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The lineup at the Red booth started forming just moments after the show floor opened for NAB 2007. And right to the bitter end, the line stretched around the side and back of the booth.The company has built up such overwhelming marketing hype that it needed bouncers to control the flow of fans and customers, (not a common problem at a technical trade show like NAB). Red promises to begin shipping its $17,500 4K cameras in May, and although the first units will not be fully functional, they will record Redcode RAW 4K. By the end of the show, the total number of cameras on order topped 3,500 and according to the company’s tentative shipping schedule it will take until at least December to clear the backlog.At the booth, the company was showing a 12-minute 4K short film called Crossing the Line shot by Peter Jackson and cinematographer Richard Bluck, using an early prototype of the camera.The company announced a deal with precision lens manufacturer, Cooke Optics to add Cooke’s “/i Technology” to the specification of its Red One camera and Red lumina and prime lenses./i technology enables film and digital cameras to automatically record key lens and camera data for every shot and provide it to postproduction teams as metadata, streamlining numerous post and visual effect processes.Red joins a growing list of companies including Arri, Avid, Cinematography Electronics, CMotion, Preston Cinema Systems, The Pixel Farm and Service Vision in supporting /i Technology.”A big challenge that people have perceived is that a 4K camera is going to (generate) this huge amount of data,” says Ted Schilowitz, Red’s official Leader of the Rebellion. “Sure, that’s true if you’re shooting uncompressed, (and the camera can shoot uncompressed if you want), but we’ve been really focusing on the whole compressed workflow using Redcode RAW, because that makes the camera affordable.” In terms of workflow, Red users will rely on the company’s Redcine application, free transcoding software that comes with the camera, as a way to ingest and transcode Redcode RAW footage into files that can be imported into standard NLEs.But at the show, Apple announced that it will support Redcode natively in an upcoming release of Final Cut Studio 2.The new version, which includes Final Cut Pro 6, Motion 3, Soundtrack Pro 2, Compressor 3, also adds a new professional color grading and finishing application called Color—included in the bundle at no extra cost. (A move that made many in the post business nervous, where color grading is one of the most expensive parts of the process).”Final Cut Studio 2 was specifically designed to enable the rapidly growing community of over 800,000 Final Cut editors to animate, mix, grade and deliver their work as a natural extension of the editorial process,” said Rob Schoeben, Apple’s VP of applications product marketing.Developed with much less fanfare, Silicon Imaging introduced its highly-anticipated SI 2K camera. The company demonstrated the workflow behind the camera along with partners Iridas, Cineform, Cine-tal, and Rising Sun Research. The group of companies have developed an innovative workflow around the SI 2K camera, that allows the cinematographer and director to maintain their look throughout the entire production and postprocess. With Iridas’ SpeedGrade software embedded in the camera, users can images in the viewfinder with a Look Up Table (LUT) already applied. But the LUT remains as separate metadata, which isn’t baked in until the end of the DI process. Cine-tal monitors enable users to view their shots on set, while a LUT from Rising Sun Research gives accurate representation of what the film out will look like (calibrated to various film stocks).Jeremy Pollard, Rising Sun’s vice president of sales and marketing explained that, “You can have a look that’s relevant on a range of different film stocks, but the calibration is different. We’re starting to see a range of different tools where calibration and look development are treated as two different things.” Rising Sun’s film-calibrated LUTs are also used by Chrome Imaging, da Vinci and Apple to match various film stocks. Those calibration LUTs (along with the filmmakers’ actual desired look) get passed along through the postproduction pipeline, embedded in Cineform’s RAW codec as non-destructive metadata, all the way to the DI suite.Iridas was also demonstrating with other key partners who have adopted the company’s “.look” format for nondestructive look up tables, including, Vision Research, makers of the Phantom high-speed digital camera and S.Two, makers of the Digital Film Recorder, as well as Arri, which has adopted Iridas’ system in the Arriscan to deliver dailies with custom designed looks already applied.Another major camera release at the show was the next generation in Sony’s CineAlta line—its new F23. In terms of workflow, the production process for HD-CAM SR is already well established. What makes the F23 different are its design and ergonomics—tailored to a more filmic use. The F23 relies on three, 2/3-inch, 2.2-Megabit CCDs and delivers either a 4:2:2 or 4:4:4, 1920 X 1080P image. Sony revealed that its LA-based distributor BandPro Film and Digital already has 100 cameras on order. Quantel introduced a new infrastructure for post and DI applications called Genetic Engineering. Genetic Engineering gives users a completely open technology SAN-based environment. The system enables every eQ, iQ or Pablo to access the same media and can work completely independently.”SAN-based teamworking is a continual drag on efficiency, with multiple copies of media clogging up disk space and leading to significant media management issues, especially when working at resolutions of 2K and above,” said Steve Owen, director of marketing. “Genetic Engineering allows multiple users to access the same clips at the same time without copying or moving media. Reliable playout is guaranteed and Genetic Engineering handles all the different resolutions in real time and without creating any new media. Linux or Windows-based third party systems can hook into the shared space just as easily as Quantel machines—there are no proprietary APIs.”The “GenePool” lies at the heart of Genetic Engineering. Available in either HD RGB or 4K configurations, the GenePool can host guaranteed multiple streams and its large RAID-protected workspace—up to 80TB—can accommodate multiple, movie-length projects simultaneously. The company’s FrameMagic frame level media management technology keeps track of each and every frame being worked on in the Genetic Engineering environment. This enables, for example, film scanners to scan directly into the GenePool, while restoration and dust-busting applications can work on media, but only the modified frames are added saved pack into the system and automatically spliced into the original.Autodesk introduced its new Incinerator 2007—a new release of its Incinerator clustering technology for the Autodesk Lustre 2007 digital color grading system which incorporates the latest multi-core CPU technology, Infiniband networking and GPU acceleration to deliver a real-time color grading environment.At IBC the company adopted a subscription-based model for its new product releases, and one of the key new extensions was its Lustre Color Management feature for its visual effects systems (Inferno, Flame and Toxic), editing and finishing systems (Fire, Smoke), conforming system (Backdraft) and color grading system (Lustre). Based on a set of LUTs the system is designed to accurately and consistently emulate how a digital image will appear when printed to film across Autodesk products.Thomson introduced a new module for its Grass Valley Bones platform called Bones Dailies which offers image restoration, data management and color correction tools, enabling individual time-consuming dailies processes to be performed in paralle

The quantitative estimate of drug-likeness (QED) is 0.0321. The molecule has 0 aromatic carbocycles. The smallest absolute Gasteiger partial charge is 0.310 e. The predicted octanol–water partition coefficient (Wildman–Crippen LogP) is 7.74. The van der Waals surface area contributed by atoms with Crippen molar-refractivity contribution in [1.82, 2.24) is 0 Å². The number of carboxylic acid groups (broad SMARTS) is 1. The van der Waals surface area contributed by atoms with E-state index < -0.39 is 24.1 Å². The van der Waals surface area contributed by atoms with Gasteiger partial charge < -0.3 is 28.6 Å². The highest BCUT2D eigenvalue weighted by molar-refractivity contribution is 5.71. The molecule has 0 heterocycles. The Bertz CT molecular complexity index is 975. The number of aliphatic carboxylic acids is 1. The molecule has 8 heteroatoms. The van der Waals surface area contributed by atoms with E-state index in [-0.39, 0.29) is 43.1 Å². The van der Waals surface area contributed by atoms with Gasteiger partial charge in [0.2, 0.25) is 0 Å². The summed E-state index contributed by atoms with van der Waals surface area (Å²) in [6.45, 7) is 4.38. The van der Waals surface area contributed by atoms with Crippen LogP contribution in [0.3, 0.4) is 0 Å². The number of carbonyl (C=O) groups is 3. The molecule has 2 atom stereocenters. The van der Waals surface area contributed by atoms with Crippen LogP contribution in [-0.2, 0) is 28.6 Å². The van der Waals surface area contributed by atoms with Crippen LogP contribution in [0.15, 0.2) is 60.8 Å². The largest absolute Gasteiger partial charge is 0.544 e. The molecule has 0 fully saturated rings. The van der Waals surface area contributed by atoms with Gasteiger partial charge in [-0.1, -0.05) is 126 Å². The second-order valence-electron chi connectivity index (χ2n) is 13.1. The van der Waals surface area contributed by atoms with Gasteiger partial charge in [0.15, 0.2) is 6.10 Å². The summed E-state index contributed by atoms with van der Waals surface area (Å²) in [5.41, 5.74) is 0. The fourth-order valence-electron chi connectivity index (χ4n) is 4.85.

l by multiple artists on a storage area network.”The idea behind Bones Dailies is that post houses can get more throughput out of their various suites, which today cannot be as efficient as they might be,” said Jeff Rosica, senior VP broadcast and professional solutions for the Grass Valley business within Thomson.Grass Valley was also showing a new version of its film scanning platform—the Grass Valley Spirit HD telecine. The new machine shares all its optical and mechanical components with the Spirit 4K film scanner, allowing the Spirit HD to be upgraded on site with just a day or two of downtime to accommodate 2K or 4K digital intermediate postproduction.The new Spirit HD scans at all SD and HD formats, in both 4:2:2 and 4:4:4 color resolutions. Outputs are available as SDI, HD-SDI, dual link HD-SDI and as data, allowing the Spirit HD to be used as the input to 1920 x 1080 digital intermediate postproduction. Gates are available for both 35mm and 16mm film.FilmLight conducted a joint demonstration with Grass Valley where the company’s Baselight software-based color grading system was used to control the Spirit Classic DataCine. “The combination of Baselight and Spirit makes traditional telecine workflows more productive,” explained Andrew Johnston, FilmLight’s director of marketing. “Colorists can use the Spirit’s color correction and other tools for routine tasks, and employ Baselight for shots that need extra finessing.”The company also had an interesting demo in conjunction with Avid where the Baselight was passing ASC CDL metadata to Avid Adrenaline systems to maintain color information through the editorial process.For its part, Avid, which has seen some major management shuffles in the upper echelons since IBC, unveiled its new Avid Unity MediaNetwork 5.0 system powered by the Avid Media Engine. By consolidating several hardware components into a single, integrated file management system and storage server, the Avid Unity MediaNetwork 5.0 system delivers twice the performance of previous generation Avid Unity systems at a lower price point. The system scales from 4 to 40 terabytes in SD and HD configurations.One key new feature in the company’s flagship Media Composer system is ScriptSync, which uses speech recognition technology to analyze the script text and automatically sync it with its associated media.Digital Vision was also demonstrating alongside Avid—demonstrating its support for high-end color grading within the Avid postproduction environment, using the Avid DNxHD codec. The company has added direct access to DNxHD encoded media within its Film Master grading system.

Written by Scott Lehane